By David Blanks
Foodism is here. I mean, when you can dial a hotline and have delivered to your home an Australian wagyu beef fillet, an entire salmon, a kilo of sushi grade tuna, or a dozen Clevedon Coast oysters on the half shell, you know that Cairo is changing. New, hip restaurants and clubs are opening all over town, and budding, upwardly mobile foodists are both keeping them in business and investing in the businesses themselves. Justine, the Automobile Club, Chaîne des Rôtisseurs? Forget it. It’s not your daddy’s food scene anymore.
Which is what made the Bobby Chinn media bacchanalia such a gag-inducing spectacle. It was all about the branding.
A telling feature of Egypt’s newfound foodist culture is a social media smorgasbord where consumers can graze a wide range of food-related tweets and texts that are on offer daily. And this past week, in advance of the Chinn dinner at the Fairmont Nile Towers, Bob’s people pushed it to the max — which is why he’s a celebrity chef and you’re not.
It’s also why lots of young Cairenes got all pumped up for the return of the prodigal son. Chef Chinn, who is half Egyptian, half Chinese-American, has made a name for himself as a bad boy, and people were excited to see what he could do. Thing is: Bob’s not so reckless anymore. His menu was closer to culinary classic jazz than the house party they were hoping for.
It also didn’t have much to do with Vietnam, which was a bit weird. To be fair, Chinn’s style is not Vietnamese per se, but rather Californian/French with some Asian influences. In Hanoi and Saigon, where he has opened namesake restaurants, the locals go to his places when they want to splurge on “western food.”
On the other hand, he has written a cookbook on Vietnamese food called “Wild Wild East”; hosts a television show called World Café Asia; and the event itself was meant to help re-launch the Fairmont Nile City’s failed Vietnamese restaurant Saigon Bleu: so customers should be forgiven if they weren’t expecting to see dishes such as stuffed pigeon and crème brûlée. The eclectic menu was more con-fusion than fusion.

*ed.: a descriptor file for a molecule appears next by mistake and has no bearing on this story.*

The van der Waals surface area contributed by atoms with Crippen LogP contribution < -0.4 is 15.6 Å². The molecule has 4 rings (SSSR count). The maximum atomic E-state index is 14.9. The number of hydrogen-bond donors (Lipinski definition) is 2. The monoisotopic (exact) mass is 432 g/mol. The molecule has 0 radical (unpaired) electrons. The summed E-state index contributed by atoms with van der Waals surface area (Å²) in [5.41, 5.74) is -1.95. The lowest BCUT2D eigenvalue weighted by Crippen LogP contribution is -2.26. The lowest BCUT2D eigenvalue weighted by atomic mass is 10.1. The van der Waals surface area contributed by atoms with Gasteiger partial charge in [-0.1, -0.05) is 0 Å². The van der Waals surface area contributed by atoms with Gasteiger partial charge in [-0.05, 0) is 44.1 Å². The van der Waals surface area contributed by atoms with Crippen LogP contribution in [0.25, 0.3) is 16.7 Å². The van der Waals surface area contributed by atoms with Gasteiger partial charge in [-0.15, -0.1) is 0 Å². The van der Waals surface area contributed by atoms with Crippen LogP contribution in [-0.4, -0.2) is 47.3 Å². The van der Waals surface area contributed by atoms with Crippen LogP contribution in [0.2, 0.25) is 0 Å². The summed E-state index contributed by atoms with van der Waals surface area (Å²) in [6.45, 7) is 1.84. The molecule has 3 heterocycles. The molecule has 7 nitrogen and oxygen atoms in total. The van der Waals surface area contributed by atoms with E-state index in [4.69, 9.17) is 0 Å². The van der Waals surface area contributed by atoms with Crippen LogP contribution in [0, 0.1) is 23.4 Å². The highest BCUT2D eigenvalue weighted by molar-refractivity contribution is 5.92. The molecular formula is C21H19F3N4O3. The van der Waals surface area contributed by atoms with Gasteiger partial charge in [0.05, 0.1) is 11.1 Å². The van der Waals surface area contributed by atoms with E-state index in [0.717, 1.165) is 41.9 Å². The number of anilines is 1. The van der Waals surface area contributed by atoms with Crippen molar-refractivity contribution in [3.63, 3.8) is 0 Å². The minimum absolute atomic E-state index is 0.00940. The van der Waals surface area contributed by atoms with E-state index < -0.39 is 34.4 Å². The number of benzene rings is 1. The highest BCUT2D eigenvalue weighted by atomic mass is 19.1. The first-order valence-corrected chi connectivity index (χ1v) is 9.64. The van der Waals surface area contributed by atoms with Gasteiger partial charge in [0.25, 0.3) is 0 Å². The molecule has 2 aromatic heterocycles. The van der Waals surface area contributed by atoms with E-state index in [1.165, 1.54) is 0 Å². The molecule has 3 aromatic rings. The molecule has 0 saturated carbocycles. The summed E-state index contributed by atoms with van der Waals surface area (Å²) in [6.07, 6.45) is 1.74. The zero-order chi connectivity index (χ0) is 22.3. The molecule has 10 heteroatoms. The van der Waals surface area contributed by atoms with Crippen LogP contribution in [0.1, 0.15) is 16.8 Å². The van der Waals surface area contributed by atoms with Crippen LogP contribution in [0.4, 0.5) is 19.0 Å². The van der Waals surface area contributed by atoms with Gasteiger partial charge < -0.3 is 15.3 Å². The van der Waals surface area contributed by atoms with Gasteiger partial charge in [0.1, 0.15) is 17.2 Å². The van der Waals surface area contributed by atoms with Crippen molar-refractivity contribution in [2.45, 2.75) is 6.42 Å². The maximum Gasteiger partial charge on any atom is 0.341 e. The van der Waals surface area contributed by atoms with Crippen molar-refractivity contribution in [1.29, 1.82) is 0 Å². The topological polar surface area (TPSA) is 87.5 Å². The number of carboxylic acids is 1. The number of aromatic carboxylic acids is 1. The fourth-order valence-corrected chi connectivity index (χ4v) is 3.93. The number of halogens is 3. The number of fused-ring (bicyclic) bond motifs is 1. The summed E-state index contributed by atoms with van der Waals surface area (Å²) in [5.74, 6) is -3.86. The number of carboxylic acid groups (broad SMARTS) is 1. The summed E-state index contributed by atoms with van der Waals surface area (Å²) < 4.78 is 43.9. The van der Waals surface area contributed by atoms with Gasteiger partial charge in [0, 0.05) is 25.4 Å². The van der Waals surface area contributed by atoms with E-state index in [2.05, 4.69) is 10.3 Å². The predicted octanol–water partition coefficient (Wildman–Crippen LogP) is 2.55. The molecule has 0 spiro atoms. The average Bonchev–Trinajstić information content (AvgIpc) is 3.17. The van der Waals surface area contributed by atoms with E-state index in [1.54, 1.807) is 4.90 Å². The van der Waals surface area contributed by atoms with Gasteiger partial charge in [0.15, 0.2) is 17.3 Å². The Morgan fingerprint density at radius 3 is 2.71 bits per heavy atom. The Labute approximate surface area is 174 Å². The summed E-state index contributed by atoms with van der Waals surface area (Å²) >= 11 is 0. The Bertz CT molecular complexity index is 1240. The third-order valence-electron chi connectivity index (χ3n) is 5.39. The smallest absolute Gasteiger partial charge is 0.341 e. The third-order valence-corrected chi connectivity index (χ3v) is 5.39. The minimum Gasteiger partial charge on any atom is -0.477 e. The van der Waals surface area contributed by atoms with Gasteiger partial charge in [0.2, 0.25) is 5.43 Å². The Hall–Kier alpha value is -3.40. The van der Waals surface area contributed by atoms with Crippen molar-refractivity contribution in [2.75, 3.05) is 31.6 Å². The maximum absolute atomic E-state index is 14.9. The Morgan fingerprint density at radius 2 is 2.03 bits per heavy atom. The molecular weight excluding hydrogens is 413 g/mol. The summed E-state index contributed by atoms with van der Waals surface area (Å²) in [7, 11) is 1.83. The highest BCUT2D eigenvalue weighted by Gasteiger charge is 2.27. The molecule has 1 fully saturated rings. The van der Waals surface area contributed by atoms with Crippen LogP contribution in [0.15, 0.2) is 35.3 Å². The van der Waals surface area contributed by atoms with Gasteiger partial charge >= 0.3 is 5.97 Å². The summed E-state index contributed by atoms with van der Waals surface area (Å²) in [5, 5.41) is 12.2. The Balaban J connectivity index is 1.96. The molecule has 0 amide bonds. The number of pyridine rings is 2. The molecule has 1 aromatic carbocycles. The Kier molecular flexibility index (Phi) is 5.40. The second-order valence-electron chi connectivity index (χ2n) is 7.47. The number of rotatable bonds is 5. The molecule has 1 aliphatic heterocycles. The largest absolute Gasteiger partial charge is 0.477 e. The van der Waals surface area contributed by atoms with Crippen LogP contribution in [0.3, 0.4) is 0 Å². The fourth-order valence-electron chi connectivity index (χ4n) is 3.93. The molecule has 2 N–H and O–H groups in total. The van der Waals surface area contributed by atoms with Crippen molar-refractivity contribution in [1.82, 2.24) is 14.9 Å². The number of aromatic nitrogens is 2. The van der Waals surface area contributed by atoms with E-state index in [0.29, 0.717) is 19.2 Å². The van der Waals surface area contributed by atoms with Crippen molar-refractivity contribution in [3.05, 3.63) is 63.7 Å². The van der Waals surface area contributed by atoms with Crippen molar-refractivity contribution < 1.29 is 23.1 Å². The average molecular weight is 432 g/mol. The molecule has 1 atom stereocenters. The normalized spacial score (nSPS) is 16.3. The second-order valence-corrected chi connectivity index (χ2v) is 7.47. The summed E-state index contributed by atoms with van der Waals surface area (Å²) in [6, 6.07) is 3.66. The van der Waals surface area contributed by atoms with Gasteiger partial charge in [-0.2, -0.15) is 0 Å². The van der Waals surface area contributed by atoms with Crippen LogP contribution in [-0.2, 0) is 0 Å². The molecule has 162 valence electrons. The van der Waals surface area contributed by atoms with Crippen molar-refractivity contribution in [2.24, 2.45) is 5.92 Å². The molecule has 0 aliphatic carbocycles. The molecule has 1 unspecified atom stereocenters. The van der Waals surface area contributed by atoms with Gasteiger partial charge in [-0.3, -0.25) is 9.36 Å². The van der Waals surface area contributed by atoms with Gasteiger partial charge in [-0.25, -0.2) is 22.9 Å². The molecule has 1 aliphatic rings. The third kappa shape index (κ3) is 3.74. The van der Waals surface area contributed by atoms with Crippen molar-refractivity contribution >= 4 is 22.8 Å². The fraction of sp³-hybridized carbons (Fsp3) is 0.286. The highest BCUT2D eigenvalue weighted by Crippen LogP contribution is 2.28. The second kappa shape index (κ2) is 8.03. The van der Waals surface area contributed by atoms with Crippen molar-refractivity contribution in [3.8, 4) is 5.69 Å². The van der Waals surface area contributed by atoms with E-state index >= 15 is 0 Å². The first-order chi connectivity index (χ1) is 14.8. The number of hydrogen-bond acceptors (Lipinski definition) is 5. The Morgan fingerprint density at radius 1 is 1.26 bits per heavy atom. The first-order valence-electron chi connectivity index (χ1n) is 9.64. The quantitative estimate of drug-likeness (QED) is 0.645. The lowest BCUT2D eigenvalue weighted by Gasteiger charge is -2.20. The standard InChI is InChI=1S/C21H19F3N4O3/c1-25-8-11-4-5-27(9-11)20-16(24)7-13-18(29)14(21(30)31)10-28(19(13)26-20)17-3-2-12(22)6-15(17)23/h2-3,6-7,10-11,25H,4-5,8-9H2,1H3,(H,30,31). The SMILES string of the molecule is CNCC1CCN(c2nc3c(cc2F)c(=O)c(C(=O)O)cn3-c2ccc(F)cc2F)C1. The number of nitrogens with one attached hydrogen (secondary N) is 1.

It was also competent and pleasant and above all safe. With most of the items coming directly from his own restaurant menus, the man did his job. He knows how to cook for sure. The warm up acts were seafood ceviche with a cilantro walnut pesto; squid “fettuccine” with Tobiko caviar and crème fraiche; and a Moroccan beet salad — all plated with confidence if not flare. At the end of the meal when the chef entered the dining room, he received a polite round of applause, but we weren’t standing on our chairs screaming and waving our lighters back and forth.
If you are playing along at home you’ll have noticed a misstep here, “seafood ceviche.” Is there any other kind? A ceviche by definition is fish marinated in lime or lemon juice and Cairene diners are sophisticated enough to know what it is.
Bobby, you underestimate us.
Similarly, when I opted for the squid fettuccine, the waiter felt compelled to explain to me that “it was not really pasta” but squid run through some sort of extruder and made to look like pasta. Did he think I was going to faint dead away if this showed up on my plate unawares? It took the entire ounce of fun out of the experience.
The headliner was roasted salmon on wasabi mashed potatoes. My piece of fish was cooked to perfection, crispy skin with charred, fatty flavor, and sushi-like on the inside, more of a sear than a roast really. I thought it was lovely, but you can see what I mean about playing it safe.
A newbie might find wasabi mashed potatoes exciting, but I remember first eating something like this back in the mid-1990s at the Sugar Club, the Notting Hill restaurant created by the New Zealand chef Peter Gordon. Heck I make my own Dijon mustard mash at home all the time. Chinn’s wasabi version was great, but not the sort of thing that’s going to rock your night.
The point is that Cairo has plenty of true foodists these days, and many of them were sitting at tables around us, pondering their LE 500 per person meals, while listening to a saxophone player render muzak editions of Sinatra songs. Most enjoyed the evening, but many also wished there had been a DJ laying down some dubstep tracks that made their taste buds jump up and boogie.
Share your thoughts with David Blanks on Twitter at http://twitter.com/BiteMeCairo